A datacentre is an enclosed space or building that contains computers or servers used in the communication and storage of computer data. Generally the space contains lots of computers used by large corporations such as IBM, HP, retail outlets, large banks, governments, Microsoft, Google and Apple, as well as for the general public’s everyday online internet activity and email.
The data must be accessible at all times and is in increasingly high demand, so this has a number of implications on the data storage facilities and requirements.
The power supply cannot go off or be switched off
The communication connections cannot be cut or interrupted
The space must be kept under high security
A further complication in this type of facility is that large computers generate alot of heat. However with the increase in temperature their performance can decrease or even stop altogether. The data storage rooms need to be kept cool with air conditioning and these systems for removing the heat must stay on at all times, another reason for the power supply to remain switched on continuously.
Various datacentres (as defined by the Uptime Institute) treat these technical requirements differently but their end goal is always the same – to maintain the ‘uptime’.
Chris Fox Art Installation at Global Switch Datacentre
Ideally a datacentre should have more than one power supply and preferably from different power stations. In the event the local power supply goes down, a back up generator (or redundant generator) must be in place and used to maintain the supply for the length of time that is necessary. One of the difficulties with generators is that, just like with cars, they sometimes do not start and so back up generators must also be provided.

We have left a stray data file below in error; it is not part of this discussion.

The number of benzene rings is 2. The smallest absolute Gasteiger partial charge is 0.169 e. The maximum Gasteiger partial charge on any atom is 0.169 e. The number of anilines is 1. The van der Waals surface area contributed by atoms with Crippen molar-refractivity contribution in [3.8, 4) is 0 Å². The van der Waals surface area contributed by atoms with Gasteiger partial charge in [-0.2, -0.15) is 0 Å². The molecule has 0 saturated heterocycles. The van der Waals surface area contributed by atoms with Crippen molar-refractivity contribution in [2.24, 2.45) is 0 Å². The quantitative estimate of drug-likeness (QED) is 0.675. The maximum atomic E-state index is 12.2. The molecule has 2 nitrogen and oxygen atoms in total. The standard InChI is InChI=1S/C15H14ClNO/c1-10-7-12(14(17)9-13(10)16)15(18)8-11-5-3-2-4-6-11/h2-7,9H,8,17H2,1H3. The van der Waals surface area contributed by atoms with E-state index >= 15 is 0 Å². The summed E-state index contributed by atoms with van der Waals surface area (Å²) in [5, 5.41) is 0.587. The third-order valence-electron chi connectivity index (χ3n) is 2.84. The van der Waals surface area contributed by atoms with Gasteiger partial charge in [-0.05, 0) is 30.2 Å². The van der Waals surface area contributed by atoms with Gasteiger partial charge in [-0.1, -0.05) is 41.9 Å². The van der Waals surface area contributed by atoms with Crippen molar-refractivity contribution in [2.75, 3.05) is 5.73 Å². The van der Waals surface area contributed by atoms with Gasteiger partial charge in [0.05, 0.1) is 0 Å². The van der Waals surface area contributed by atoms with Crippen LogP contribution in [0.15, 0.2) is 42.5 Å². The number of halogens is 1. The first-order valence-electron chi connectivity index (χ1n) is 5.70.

Another issue is that the generators do not start instantaneously. For the brief moment between the local power supply going down and the generator firing up, a universal power supply (UPS) must bridge the gap. The UPS are typically batteries that are kept charged at all times or may be more back-up generators that are always switched on.
In the same way as for the power supply, the communication cables must be connected at all times so that if there is a problem with a line or even if several lines are cut, the data can be re-routed and the datacentre can continue working as normal. The many cables and their interconnecting links form a large communications network with numerous routes for the data to travel along.
Obviously such a building needs strict security controls for access to the servers. This is achieved using a variety of detection and access control systems. In addition, datacentres need high performance fire detection and fire safety systems.
Other Datacentre requirements
A typical data room will contain racks of special shelving that hold the servers, sometimes in 19″ rack cabinets. These are placed in single rows that allow front and rear access. Usually a raised floor of easily removeable floor tiles creates a void for air to circulate as part of the air-conditioning system, and also provides space to run the cables underneath. Trays suspended from the ceiling are often used for running further cables throughout the data rooms.
At Reid Brewin Architects we believe the most successful architecture is the result of collaboration. We listen carefully to our clients, researching and exploring different design solutions. Our innovative design skills, knowledge of local planning and building regulations create the very best for every building project. We deliver the right architecture for our clients whether it is for a Data Centre, workspace, boutique retail or laboratory space.